11.14 Using event logs

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All Windows applications, including Exchange, record errors and events into the application event log on the server. The Windows Event Viewer is therefore the first place to look when you have an Exchange problem. You also should regularly check the event logs for informational and warning entries that might provide advanced warning of an impending problem. Some thirdparty monitoring products allow you to collect information from the event logs on multiple servers, correlate the information, analyze the collected data, and trigger alerts or actions on the basis of the analysis of the collected data.

11.14.1 Configuring diagnostic logging

By default, Exchange automatically logs only critical Exchange events and errors. However, you can easily change the type of events that are logged for the Exchange services to gather additional information needed to diagnose problems. You must configure diagnostic logging separately for each server.

You can use the following procedure to set the logging level for Exchange services.

  1. Start ESM from the Windows Start menu by selecting All Programs →Microsoft Exchange →System Manager.

  2. Expand the Administrative Groups section.

  3. Expand the administrative group (e.g., First Administrative Group) that contains the server you want to monitor.

  4. Expand the Servers section.

  5. Right-click on the server and select Properties (Figure 11.25).

    click to expand
    Figure 11.25: Server Properties – Diagnostics Logging tab

  6. Diagnostics Logging tab Select the Diagnostics Logging tab.

  7. In the Services list, select one of the services for which you want to log events. The exact list of services displayed in the Services list will vary depending on the Exchange components that you have installed on the server. When you select a service from the Services list, Exchange will display a list of categories associated with the selected service.

  8. In the Categories list, select a category for which you want to log events and then select one of the following Logging levels:

    • None. This logging level records only critical events and errors. Under normal circumstances, the log level should be set to None for all Exchange services. When investigating a problem, you can increase the diagnostic logging level for the service being investigated.

    • Minimum. In addition to critical events and errors, this logging level records a single entry for each major task the service performs. You can use this logging level to help determine the source of those problems.

    • Medium. In addition to the events recorded at the minimum logging level, this level records an entry for each step taken to run a task. Once you have identified the major task that is the source of a problem, you should use the medium logging level to gather additional information.

    • Maximum. In addition to the events recorded at the medium logging level, this level records an entry for each line of code in the service. This logging level provides a detailed list of events but creates a large amount of data and can affect server performance.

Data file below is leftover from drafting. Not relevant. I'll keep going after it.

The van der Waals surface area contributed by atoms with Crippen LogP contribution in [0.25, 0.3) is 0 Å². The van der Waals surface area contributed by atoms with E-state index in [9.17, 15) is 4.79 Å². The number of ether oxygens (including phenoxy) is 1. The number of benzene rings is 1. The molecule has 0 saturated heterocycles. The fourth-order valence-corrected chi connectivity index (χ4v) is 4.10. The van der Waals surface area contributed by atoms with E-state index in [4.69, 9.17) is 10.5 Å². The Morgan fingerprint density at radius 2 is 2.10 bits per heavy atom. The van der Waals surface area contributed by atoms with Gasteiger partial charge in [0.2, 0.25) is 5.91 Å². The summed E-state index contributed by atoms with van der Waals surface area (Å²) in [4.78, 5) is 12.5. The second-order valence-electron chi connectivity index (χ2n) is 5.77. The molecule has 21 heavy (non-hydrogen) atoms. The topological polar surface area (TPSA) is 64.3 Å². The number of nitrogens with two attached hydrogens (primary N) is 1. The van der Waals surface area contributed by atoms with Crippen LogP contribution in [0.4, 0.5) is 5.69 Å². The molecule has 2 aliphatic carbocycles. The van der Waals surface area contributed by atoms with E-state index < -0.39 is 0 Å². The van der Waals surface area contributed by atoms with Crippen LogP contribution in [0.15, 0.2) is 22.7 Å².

9. Select OK when done. Events will be recorded in the Event Viewer’s application log.

  10. Once you have resolved the problem, remember to set the logging level back to None to avoid collecting data that is no longer necessary.

11.14.2 Viewing event logs

You can view the Exchange log entries by using the Windows Event Viewer. Event Viewer maintains several separate logs, including an Application Log, Security Log, System Log, Directory Service Log, and File Replication Service Log. Exchange informational, warning, and error events are recorded in the Application Log. For each log file, you can configure the maximum size, how long to save entries, and whether to automatically overwrite existing events when the log file becomes full. Overwriting log files is not recommended. Instead, you should periodically archive the logs and then clear the old entries to avoid running out of disk space.

You can use the following procedure to view Exchange events recorded in the Application Log.

  1. Start the Event Viewer from the Windows Start menu by selecting All Programs →Administrative Tools →Event Viewer.

  2. Select Application in the Event Viewer’s left pane. The Event Viewer will display application log events in the details pane. This includes events recorded by Exchange services and events recorded by other applications. You can sort the events by selecting the column heading. An up or down arrow will appear in the sort column heading to indicate whether the events are sorted in ascending or descending order.

  3. You can filter the log file to show entries for a specific service by selecting Filter from the View menu. Use the Event Source drop-down list to select one of the Exchange services.

  4. You can view the details for an event by double-clicking on the log entry.

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Monitoring and Managing Microsoft Exchange Server 2003
Monitoring and Managing Microsoft Exchange Server 2003 (HP Technologies)
ISBN: 1555583024
EAN: 2147483647
Year: 2003
Pages: 128

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